LAGOS: At least 14 people were killed in three separate suicide bomb attacks in northeast Nigeria yesterday, with suspicion falling on radical Islamist group Boko Haram after a string of similar strikes in recent months. The triple blasts in the Yobe state capital, Damaturu, came after the militants this week claimed to have carried out three suicide attacks near Abuja last Friday that left 18 dead. Damaturu has been repeatedly attacked during the insurgency. Last month, a girl thought to be aged 12 killed six when the explosives she was carrying went off outside a bus station. Bashir Idris Garga, Yobe state coordinator at the National Emergency Management Agency (NEMA), said the first blast yesterday happened at a small food store on a housing estate, killing four. Another near a mosque killed one, while nine, including a family, lost their lives when another bomber struck a Fulani settlement on the outskirts of the city.

Ten other people were injured, three of them critically, Garga said. Yobe governor Ibrahim Gaidam called the attacks “cowardly and barbaric” and urged improvements in surveillance. State police spokesman Toyin Gbadegesin told AFP “gun-wielding bombers” carried out the attacks between 5:30 and 6:00 am (0400 to 0500 GMT) before the night-time curfew was lifted. “All the areas affected have been cordoned off and the police have held meetings with community leaders… for them to be more vigilant and suspicious of strange faces and movements,” he added.

‘Attack repelled’
Boko Haram has reverted to attacking “soft” civilian targets after last year’s land grab that saw it seize towns and villages across Yobe and neighboring Borno and Adamawa states. Nigeria’s military has claimed a series of successes against the insurgents and yesterday said scores of rebel fighters were killed during clashes with troops south of Damaturu. Army spokesman Sani Usman said fighters attempted to attack a battalion of soldiers in Goniri, some 60 kilometers by road southeast of Damaturu, in the early hours yesterday. “During the encounter our gallant troops successfully repelled the attack and inflicted heavy casualties on the invading terrorists as all of them were killed,” he said in a statement. “On the last count over 100 terrorists bodies were seen,” he added. There was no independent verification and the army has previously claimed high losses on the part of the militants. Usman said seven soldiers were killed and nine others injured in the fighting, which also saw troops recover arms and ammunition, including primed improvised explosive devices.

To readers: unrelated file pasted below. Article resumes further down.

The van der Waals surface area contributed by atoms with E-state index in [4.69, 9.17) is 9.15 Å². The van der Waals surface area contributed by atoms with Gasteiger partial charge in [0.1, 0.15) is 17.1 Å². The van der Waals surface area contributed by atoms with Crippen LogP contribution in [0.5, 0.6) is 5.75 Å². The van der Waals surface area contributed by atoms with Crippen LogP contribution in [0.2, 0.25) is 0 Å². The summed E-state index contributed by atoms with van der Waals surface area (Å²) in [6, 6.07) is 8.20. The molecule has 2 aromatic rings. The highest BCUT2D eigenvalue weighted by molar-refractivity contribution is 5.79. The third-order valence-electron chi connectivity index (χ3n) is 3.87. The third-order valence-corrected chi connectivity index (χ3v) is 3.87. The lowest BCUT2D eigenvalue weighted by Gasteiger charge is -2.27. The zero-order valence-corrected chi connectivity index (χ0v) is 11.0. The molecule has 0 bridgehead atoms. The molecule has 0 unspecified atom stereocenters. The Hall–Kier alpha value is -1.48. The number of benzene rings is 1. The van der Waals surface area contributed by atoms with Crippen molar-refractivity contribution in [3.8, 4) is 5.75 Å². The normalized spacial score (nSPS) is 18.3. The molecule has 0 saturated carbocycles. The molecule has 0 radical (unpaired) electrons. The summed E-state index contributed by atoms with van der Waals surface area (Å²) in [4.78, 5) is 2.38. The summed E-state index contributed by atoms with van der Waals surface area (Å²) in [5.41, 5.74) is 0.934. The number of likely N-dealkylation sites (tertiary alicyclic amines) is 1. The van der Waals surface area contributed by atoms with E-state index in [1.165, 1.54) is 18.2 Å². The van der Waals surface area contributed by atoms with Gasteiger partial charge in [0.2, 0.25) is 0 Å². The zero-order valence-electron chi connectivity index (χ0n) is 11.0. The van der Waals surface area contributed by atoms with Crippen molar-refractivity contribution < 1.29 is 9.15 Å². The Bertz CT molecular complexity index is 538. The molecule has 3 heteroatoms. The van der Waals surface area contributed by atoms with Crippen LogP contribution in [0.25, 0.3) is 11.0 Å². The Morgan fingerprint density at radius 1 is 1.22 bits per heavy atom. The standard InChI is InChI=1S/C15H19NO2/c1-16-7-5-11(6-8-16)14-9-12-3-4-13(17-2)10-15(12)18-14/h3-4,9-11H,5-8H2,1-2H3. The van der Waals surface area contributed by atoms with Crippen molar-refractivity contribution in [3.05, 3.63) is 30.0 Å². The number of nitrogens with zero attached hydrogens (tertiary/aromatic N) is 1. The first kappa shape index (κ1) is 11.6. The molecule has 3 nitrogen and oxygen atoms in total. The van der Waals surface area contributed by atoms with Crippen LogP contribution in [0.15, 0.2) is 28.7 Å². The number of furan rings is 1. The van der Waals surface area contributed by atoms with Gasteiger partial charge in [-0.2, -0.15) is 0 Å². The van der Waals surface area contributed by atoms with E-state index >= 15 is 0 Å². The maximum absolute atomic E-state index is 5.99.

New video
Nigeria’s President Muhammadu Buhari has set his military commanders a threemonth deadline to early November to end the violence, which has left at least 17,000 dead since 2009. But he has conceded that bomb and suicide attacks in urban areas could continue. More than 1,260 people have been killed since he took office on May 29, according to an AFP tally. Boko Haram yesterday published a new propaganda video via social media, in which an unidentified fighter read a statement in Hausa and Arabic, flanked by more than a dozen armed fighters. The rebel said military claims that some 200 fighters had surrendered in the border town of Banki last month, and that hundreds of women and children were released, were a “complete lie”. The 17-minute video was posted under the name “Islamic State in West Africa Province”, which Boko Haram has used since its pledge of allegiance to IS leader Abu Bakr Al-Baghdadi in March. Boko Haram has continued to attack neighboring Chad, Niger and Cameroon, underlining its threat to regional security. —AFP